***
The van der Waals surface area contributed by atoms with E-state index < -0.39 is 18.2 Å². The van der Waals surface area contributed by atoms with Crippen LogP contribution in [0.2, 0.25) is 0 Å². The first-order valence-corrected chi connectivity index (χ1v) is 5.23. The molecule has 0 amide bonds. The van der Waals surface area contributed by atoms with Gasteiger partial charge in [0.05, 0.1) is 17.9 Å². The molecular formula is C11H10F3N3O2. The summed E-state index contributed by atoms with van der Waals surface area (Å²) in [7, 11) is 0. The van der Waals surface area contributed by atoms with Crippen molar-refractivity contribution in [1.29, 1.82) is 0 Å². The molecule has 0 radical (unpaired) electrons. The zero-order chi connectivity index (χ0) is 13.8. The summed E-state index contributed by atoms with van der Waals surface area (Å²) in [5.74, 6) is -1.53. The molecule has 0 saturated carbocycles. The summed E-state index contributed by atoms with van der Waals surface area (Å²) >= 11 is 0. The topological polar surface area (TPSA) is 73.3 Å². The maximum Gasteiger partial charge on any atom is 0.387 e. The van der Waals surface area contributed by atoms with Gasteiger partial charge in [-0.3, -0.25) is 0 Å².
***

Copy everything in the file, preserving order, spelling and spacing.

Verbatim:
The van der Waals surface area contributed by atoms with E-state index < -0.39 is 18.2 Å². The van der Waals surface area contributed by atoms with Crippen LogP contribution in [0.2, 0.25) is 0 Å². The first-order valence-corrected chi connectivity index (χ1v) is 5.23. The molecule has 0 amide bonds. The van der Waals surface area contributed by atoms with Gasteiger partial charge in [0.05, 0.1) is 17.9 Å². The molecular formula is C11H10F3N3O2. The summed E-state index contributed by atoms with van der Waals surface area (Å²) in [7, 11) is 0. The van der Waals surface area contributed by atoms with Crippen molar-refractivity contribution in [1.29, 1.82) is 0 Å². The molecule has 0 radical (unpaired) electrons. The zero-order chi connectivity index (χ0) is 13.8. The summed E-state index contributed by atoms with van der Waals surface area (Å²) in [5.74, 6) is -1.53. The molecule has 0 saturated carbocycles. The summed E-state index contributed by atoms with van der Waals surface area (Å²) >= 11 is 0. The topological polar surface area (TPSA) is 73.3 Å². The maximum Gasteiger partial charge on any atom is 0.387 e. The van der Waals surface area contributed by atoms with Gasteiger partial charge in [-0.3, -0.25) is 0 Å².